Tuesday, August 17, 2010

How the Church Works Together

This Sunday I will continue my series on "How the Church Works Together."  We will be talking about "Fellowship: How the Body of Christ Relates to One Other."

There is a story I came across from a marvelous Baptist pastor named Ron Dunn.  Dunn suggested that once upon a time there was a body where the eyes convinced all of the other parts of the body that the gift of SIGHT was the only important gift. They admitted that there were other gifts, but they ranked all of them below SIGHT and wanted all of those in leadership positions within the church to have SIGHT.  What's more, they couldn't admit that SIGHT was only the right gift for those whom God had called to be eyes. They insisted that if all of the other body parts and organs were really, really spiritual enough and beseeched God enough, they could have the gift of SIGHT, too. They scheduled prayer meetings for the other organs and body parts to pray through for SIGHT. They scheduled training courses on "Learning to See."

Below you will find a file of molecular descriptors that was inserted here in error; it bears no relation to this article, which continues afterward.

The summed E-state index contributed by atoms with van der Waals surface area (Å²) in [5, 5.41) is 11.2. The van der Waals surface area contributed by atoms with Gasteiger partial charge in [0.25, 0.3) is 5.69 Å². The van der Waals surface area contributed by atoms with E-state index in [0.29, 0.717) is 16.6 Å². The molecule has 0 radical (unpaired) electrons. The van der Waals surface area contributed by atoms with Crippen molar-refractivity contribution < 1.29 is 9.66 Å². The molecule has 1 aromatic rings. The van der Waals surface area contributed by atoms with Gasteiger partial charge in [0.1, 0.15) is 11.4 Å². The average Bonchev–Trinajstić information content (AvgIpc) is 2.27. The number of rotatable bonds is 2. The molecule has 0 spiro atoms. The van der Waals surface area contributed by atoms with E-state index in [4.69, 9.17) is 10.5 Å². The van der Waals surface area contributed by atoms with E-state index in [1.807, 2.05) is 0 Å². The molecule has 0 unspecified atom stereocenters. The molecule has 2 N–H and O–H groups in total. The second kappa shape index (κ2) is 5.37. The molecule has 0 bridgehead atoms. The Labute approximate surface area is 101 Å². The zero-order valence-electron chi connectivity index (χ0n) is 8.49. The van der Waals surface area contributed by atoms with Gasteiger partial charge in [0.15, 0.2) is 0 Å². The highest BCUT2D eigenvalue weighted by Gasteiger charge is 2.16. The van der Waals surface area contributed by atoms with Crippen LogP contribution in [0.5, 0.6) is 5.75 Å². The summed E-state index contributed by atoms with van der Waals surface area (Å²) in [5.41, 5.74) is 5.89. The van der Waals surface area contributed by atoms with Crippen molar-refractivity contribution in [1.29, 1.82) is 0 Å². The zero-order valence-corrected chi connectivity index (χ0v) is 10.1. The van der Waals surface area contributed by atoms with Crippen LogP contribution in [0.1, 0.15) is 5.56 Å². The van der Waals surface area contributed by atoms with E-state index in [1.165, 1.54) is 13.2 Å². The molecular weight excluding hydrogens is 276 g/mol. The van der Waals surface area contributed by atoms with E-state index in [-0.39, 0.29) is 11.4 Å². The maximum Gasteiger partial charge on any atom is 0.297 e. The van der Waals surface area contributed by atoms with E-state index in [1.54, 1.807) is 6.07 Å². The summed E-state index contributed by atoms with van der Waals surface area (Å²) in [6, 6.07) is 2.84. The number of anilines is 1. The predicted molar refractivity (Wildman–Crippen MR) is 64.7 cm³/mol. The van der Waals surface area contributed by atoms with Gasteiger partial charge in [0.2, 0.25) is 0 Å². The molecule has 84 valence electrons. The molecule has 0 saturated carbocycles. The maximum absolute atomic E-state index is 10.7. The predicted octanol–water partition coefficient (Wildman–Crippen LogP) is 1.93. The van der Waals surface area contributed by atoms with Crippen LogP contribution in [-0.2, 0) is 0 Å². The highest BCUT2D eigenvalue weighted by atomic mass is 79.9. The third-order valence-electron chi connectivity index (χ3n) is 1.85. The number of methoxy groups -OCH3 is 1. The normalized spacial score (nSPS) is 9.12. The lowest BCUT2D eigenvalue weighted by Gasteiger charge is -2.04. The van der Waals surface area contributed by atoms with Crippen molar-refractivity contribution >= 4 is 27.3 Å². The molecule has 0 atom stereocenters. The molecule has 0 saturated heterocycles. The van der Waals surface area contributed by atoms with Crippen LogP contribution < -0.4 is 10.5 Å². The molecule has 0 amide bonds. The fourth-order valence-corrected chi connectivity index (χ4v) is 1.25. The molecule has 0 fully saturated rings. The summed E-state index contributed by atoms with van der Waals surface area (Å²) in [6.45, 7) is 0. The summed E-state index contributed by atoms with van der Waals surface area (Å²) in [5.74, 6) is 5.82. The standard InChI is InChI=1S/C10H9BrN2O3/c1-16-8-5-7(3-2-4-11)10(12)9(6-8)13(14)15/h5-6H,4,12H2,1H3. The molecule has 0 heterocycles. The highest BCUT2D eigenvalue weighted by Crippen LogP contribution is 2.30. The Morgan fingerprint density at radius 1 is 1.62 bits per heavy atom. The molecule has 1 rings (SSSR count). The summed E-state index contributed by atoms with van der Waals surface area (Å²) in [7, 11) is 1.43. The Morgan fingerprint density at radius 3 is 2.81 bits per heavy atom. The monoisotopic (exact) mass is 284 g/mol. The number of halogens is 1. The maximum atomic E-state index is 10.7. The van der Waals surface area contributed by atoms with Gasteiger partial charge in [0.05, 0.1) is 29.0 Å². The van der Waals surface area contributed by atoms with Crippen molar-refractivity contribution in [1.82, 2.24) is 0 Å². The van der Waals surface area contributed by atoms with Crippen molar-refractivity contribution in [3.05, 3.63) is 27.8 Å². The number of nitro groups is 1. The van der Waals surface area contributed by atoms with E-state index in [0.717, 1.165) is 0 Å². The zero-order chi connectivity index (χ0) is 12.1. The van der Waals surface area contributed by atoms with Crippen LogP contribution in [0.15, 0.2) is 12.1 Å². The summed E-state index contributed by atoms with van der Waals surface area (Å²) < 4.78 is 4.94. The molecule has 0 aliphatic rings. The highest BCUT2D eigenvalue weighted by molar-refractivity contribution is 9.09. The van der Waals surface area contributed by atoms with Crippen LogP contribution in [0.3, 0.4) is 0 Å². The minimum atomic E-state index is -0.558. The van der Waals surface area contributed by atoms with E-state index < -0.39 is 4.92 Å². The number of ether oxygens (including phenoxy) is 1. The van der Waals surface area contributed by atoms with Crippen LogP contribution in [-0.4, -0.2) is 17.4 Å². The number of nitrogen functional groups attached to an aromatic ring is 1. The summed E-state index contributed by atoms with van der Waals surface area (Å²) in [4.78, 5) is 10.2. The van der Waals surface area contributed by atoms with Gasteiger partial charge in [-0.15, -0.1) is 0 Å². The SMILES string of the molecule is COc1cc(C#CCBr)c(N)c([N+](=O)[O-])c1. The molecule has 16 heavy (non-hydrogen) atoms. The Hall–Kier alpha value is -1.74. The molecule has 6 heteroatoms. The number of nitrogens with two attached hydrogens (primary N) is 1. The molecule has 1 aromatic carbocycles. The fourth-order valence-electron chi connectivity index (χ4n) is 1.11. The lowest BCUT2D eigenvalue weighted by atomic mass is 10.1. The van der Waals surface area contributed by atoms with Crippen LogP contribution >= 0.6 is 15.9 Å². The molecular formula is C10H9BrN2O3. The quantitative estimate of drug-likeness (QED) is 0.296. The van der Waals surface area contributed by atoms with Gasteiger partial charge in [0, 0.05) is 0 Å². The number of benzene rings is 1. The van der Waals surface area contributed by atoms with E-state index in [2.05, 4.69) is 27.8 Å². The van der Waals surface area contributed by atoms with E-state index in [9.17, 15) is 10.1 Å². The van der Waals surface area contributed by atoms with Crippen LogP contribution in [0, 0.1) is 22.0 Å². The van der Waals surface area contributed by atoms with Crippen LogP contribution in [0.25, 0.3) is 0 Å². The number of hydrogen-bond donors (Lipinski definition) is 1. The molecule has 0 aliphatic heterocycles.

Now in that same body, there were some toes which had low self-esteem. They didn't understand that God had given them the gift of BALANCE. They didn't understand that even though they were often hidden and were never given any praise, God had called them to the vital ministry of BALANCE. They felt guilty that their gift couldn't do more. They felt like they weren't spiritual enough. So, they prayed and prayed, begging God to give them the gift of SIGHT. And since this is only a story where body parts act like people, I can say that God eventually gave in. Even though God knew the toes didn't need this gift, God gave them the gift of SIGHT. And do you know what they saw? They saw the inside of a sock.

Like the toes, you may not be satisfied with or even recognize the ministry that God has given you, but if you had the same gift as somebody else, you might not like the result. God knows what is best for us and has graciously given us spiritual gifts according to our ministry--what we do, not our title. This is key.  It is precisely the variety of gifts that allows the church to function in true fellowship and ministry (I Cor. 12; Eph. 4:12-16).